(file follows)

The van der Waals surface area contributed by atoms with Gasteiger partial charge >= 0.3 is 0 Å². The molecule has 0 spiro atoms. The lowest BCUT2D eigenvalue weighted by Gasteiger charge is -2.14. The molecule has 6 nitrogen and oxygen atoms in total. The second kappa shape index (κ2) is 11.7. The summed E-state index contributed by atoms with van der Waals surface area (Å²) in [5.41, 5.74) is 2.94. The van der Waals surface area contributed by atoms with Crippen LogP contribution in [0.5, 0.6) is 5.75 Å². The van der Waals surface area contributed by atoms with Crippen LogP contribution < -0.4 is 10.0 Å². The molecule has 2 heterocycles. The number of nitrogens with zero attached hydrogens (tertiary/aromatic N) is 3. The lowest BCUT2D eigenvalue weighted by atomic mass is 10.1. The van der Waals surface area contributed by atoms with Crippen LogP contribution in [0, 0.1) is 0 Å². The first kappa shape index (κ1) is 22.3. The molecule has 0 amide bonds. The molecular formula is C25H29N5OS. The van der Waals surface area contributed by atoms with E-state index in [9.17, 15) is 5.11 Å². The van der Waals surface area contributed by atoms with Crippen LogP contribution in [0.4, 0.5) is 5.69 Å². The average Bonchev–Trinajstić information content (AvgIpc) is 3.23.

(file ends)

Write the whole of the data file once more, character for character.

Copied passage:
The van der Waals surface area contributed by atoms with Gasteiger partial charge >= 0.3 is 0 Å². The molecule has 0 spiro atoms. The lowest BCUT2D eigenvalue weighted by Gasteiger charge is -2.14. The molecule has 6 nitrogen and oxygen atoms in total. The second kappa shape index (κ2) is 11.7. The summed E-state index contributed by atoms with van der Waals surface area (Å²) in [5.41, 5.74) is 2.94. The van der Waals surface area contributed by atoms with Crippen LogP contribution in [0.5, 0.6) is 5.75 Å². The van der Waals surface area contributed by atoms with Crippen LogP contribution < -0.4 is 10.0 Å². The molecule has 2 heterocycles. The number of nitrogens with zero attached hydrogens (tertiary/aromatic N) is 3. The lowest BCUT2D eigenvalue weighted by atomic mass is 10.1. The van der Waals surface area contributed by atoms with Crippen LogP contribution in [0, 0.1) is 0 Å². The first kappa shape index (κ1) is 22.3. The molecule has 0 amide bonds. The molecular formula is C25H29N5OS. The van der Waals surface area contributed by atoms with E-state index in [9.17, 15) is 5.11 Å². The van der Waals surface area contributed by atoms with Crippen LogP contribution in [0.4, 0.5) is 5.69 Å². The average Bonchev–Trinajstić information content (AvgIpc) is 3.23.